Pharmacotherapy for Smoking Cessation

Quitting smoking is one of the primary lifestyle changes that reduce the risk of cardiovascular disease in primary and secondary prevention. However, the addictive nature of nicotine makes smoking cessation difficult to initiate, and withdrawal symptoms, including cravings for cigarettes, make continued abstinence difficult to maintain. Studies show that the majority of serious quit attempts will fail within 1 year.67 This is understandable in the light of evidence showing that cigarette dependence produces long-lasting structural and functional changes in the central nervous system.67,68 Fortunately a number of drug therapies have been established as first-line therapies to aid smoking cessation. Fewer therapies have been shown to be effective in the maintenance of cessation.69

Nicotine replacement therapy (NRT) and bupropion are two pharmacotherapeutic options that are recommended as first-line treatments for motivated smokers trying to quit.67,70 The recommended duration of therapy for bupropion (Zyban) is 7 to 12 weeks; for NRTs,treatment duration ranges from 4 weeks to 6 months. NRT has been shown to be effective in the form of gum, transdermal patches, nasal spray, inhaler, lozenges, and sublingual tablets. NRT and bupro-pion can be combined. A medical model for the prescription and follow-up of bupropion has been described.71 The choice of medical therapy should be based on patient preference, history of previous use, contraindications, adverse effects, and physician experience.71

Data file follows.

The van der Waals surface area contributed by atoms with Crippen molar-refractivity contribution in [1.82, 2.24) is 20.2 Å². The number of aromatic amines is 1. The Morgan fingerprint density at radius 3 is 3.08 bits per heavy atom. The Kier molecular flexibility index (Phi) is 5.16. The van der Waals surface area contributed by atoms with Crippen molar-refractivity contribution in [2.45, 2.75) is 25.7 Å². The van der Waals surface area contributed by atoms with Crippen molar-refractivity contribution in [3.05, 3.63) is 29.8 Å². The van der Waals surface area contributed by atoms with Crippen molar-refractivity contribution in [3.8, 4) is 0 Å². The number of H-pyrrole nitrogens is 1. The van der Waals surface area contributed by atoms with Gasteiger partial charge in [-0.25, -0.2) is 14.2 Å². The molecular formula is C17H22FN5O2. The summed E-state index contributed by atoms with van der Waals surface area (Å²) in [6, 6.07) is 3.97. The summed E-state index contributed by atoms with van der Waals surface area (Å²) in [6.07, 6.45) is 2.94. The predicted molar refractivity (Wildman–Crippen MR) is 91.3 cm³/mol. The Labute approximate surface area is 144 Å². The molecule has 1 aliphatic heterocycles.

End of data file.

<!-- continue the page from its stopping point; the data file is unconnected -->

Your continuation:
Recently, varenicline, a highly selective a4p2 nicotinic receptor partial agonist, has been developed specifically for smoking cessation. Knockout and knock-in studies in mice have shown that the a4p2 nicotinic acetylcholine receptors are necessary and sufficient for dopamine release and nicotine addiction to be established.72,73 Studies have shown an increased odds ratios for continuous abstinence from cigarettes with varenicline compared to placebo or bupropion.68

Although these therapies have demonstrated efficacy in the acute stages of quitting, the duration of treatment that is currently recommended may not be sufficient for smokers to maintain abstinence from smoking.74,67 In one trial,smokers who quit after 7 weeks of treatment with open-label bupropion were randomized to bupropion or placebo for a further 45 weeks.75 A significant benefit from continued therapy was evident at the end of the randomized phase and at 6 months thereafter, though not at 1 year. In a study published as an abstract to date, an additional 12 weeks of treatment with varenicline improved cessation rates 6 months after the end of treatment in subjects who had quit smoking with the aid of an initial 12-week course of varenicline.68 These results suggest that for some smokers, the use of long-term treatment may be beneficial.

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